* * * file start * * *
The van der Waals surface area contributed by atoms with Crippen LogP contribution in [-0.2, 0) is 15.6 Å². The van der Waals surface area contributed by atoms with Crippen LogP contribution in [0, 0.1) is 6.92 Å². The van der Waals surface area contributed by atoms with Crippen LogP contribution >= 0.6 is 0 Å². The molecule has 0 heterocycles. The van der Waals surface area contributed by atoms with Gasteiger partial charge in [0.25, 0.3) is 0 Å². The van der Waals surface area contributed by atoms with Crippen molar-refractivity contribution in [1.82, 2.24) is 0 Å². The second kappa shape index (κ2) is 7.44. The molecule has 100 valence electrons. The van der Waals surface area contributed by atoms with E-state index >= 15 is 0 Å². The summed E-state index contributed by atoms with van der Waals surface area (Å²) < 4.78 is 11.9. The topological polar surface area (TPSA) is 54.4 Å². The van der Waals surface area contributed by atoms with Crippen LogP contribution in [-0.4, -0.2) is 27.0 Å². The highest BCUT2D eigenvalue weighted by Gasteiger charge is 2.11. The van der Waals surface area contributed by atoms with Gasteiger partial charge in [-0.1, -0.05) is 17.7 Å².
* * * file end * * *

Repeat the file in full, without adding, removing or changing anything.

The van der Waals surface area contributed by atoms with Crippen LogP contribution in [-0.2, 0) is 15.6 Å². The van der Waals surface area contributed by atoms with Crippen LogP contribution in [0, 0.1) is 6.92 Å². The van der Waals surface area contributed by atoms with Crippen LogP contribution >= 0.6 is 0 Å². The molecule has 0 heterocycles. The van der Waals surface area contributed by atoms with Gasteiger partial charge in [0.25, 0.3) is 0 Å². The van der Waals surface area contributed by atoms with Crippen molar-refractivity contribution in [1.82, 2.24) is 0 Å². The second kappa shape index (κ2) is 7.44. The molecule has 100 valence electrons. The van der Waals surface area contributed by atoms with E-state index >= 15 is 0 Å². The summed E-state index contributed by atoms with van der Waals surface area (Å²) < 4.78 is 11.9. The topological polar surface area (TPSA) is 54.4 Å². The van der Waals surface area contributed by atoms with Crippen LogP contribution in [-0.4, -0.2) is 27.0 Å². The highest BCUT2D eigenvalue weighted by Gasteiger charge is 2.11. The van der Waals surface area contributed by atoms with Gasteiger partial charge in [-0.1, -0.05) is 17.7 Å².